Posted on 11:14 am on May 15, 2013 by

Where is the best place to sit in a 4K UltraHD cinema?

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When does 4K make a difference? It’s an important question for producers who may be wondering if it’s worth the added hassles and changes to workflow that this new technology brings. When is 4K too much?

We’ve written before how Sony have a lot riding on 4K. While other companies such as RED have pioneered the cameras and technology behind 4K, as the only end-to-end supplier in the industry it’s in Sony’s interests to really push it.

So, a couple of years ago they published a piece of research to advise cinemas upgrading to 4K projectors. It makes interesting reading.

In their words “Some have suggested that 4K is only meaningful for very large cinema screens. In fact, screen size isn’t the true measure of an audience member’s ability to pick out detail. The true measure is the relative distance from that person to the screen, the viewing distance. On paper, 4K is obviously the superior solution. But what about the real world? Will the ticket buying public actually be able to perceive the benefits of 4K resolution in actual theaters?”

Well they (naturally) argue that yes they would even in smaller cinemas, the reason being, it’s not the size of the screen that matter but the viewer’s position relative to it. If you’ve ever experienced an occasion when you’ve had to sit right at the front in a cinema, this (aside from the neck strain from having to stare upwards) is why the experience is so poor.

The science bit

There’s a generally accepted rule that the average person can “reliably” see 44 pixels per degree of vision. To quote Sony, this means:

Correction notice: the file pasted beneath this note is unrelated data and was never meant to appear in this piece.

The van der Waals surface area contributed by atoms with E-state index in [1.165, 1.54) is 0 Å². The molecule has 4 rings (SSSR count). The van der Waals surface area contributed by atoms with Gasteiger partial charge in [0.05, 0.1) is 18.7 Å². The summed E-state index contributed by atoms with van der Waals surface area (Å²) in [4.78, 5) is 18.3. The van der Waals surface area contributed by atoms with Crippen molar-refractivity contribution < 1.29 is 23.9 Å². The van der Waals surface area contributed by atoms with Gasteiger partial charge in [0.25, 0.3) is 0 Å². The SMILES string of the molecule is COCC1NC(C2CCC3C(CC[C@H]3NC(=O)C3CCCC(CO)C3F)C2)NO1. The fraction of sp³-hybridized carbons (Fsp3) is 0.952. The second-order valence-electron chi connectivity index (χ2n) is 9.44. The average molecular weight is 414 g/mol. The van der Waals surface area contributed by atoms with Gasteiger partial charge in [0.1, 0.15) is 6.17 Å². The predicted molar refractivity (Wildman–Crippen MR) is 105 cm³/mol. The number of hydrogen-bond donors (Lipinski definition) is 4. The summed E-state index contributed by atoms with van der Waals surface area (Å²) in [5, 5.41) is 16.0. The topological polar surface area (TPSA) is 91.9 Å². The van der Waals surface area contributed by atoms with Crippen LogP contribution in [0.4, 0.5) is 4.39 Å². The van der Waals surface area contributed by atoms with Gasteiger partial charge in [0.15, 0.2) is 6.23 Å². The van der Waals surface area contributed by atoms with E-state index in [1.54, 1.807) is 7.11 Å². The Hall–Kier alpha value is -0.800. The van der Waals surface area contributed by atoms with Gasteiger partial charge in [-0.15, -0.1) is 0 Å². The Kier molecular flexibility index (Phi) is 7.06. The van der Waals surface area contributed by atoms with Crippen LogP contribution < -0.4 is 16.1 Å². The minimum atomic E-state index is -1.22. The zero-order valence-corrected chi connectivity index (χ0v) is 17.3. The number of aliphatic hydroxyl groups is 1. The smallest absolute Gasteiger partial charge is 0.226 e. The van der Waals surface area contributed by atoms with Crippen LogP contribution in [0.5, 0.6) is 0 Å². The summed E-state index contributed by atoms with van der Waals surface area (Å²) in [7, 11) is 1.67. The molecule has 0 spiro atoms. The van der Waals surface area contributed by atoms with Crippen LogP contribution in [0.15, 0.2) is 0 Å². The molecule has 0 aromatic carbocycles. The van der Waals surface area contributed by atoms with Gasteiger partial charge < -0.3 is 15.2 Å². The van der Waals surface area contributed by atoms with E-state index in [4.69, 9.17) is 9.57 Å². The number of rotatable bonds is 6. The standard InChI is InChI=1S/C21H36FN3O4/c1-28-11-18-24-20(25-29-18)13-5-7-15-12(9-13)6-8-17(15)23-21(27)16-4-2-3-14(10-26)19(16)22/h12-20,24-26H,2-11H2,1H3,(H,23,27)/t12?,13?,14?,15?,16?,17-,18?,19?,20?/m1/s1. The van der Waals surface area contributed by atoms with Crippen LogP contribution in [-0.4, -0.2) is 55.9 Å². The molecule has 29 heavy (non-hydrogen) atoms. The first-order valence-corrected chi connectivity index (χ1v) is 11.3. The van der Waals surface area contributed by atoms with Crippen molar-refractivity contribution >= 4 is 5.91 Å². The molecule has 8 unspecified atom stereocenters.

The most desired seats for the most enthusiastic ticket holders are roughly 1.5 Picture Heights from the screen. At this distance the viewing angel is 37 degrees. The relaxed reference of 44 pixels per degree multiplied by 37 degrees vertical equals 1628 pixels vertical.

So, if your field of vision contains less pixels than this, you’re sat too close and you won’t see a seamless picture. And if you follow this calculation it suggests that, in many cases, the 1080 pixels picture height of 2K projection falls short of the 1628 pixels required to create a seamless picture. 4K’s picture height of 2048 pixels would.

But this shortfall varies according to viewing distance. As in the front row scenario, sit closer and the shortfall becomes more severe. Sit further away and the shortfall will diminish, eventually to zero – the distance at which the screen is so far away, the difference in pixels can no longer be seen. However in smaller cinemas, that rarely happens and in many cases, most of the seats in the cinema are too close.

What Sony suggest in their research is that there is a benefit even in the smallest cinemas as audience members can be much closer to the screen and still see the optimum number of pixels.

But what their research also illustrates is that the difference in quality from 4K really does depend on the situation. The size of the screen compared to the size of the auditorium, the keenness of the viewer’s eyesight and where they are sat in the auditorium all have some bearing on whether they can spot a difference of not.

And all this has some considerable bearing on the success of UltraHD in a home environment where, traditionally, the viewer sits relatively further away from the screen than they would at a cinema. To really benefit from 4K, they will either need to sit closer to the screen, or buy a bigger one. Are consumers going to be up for that?


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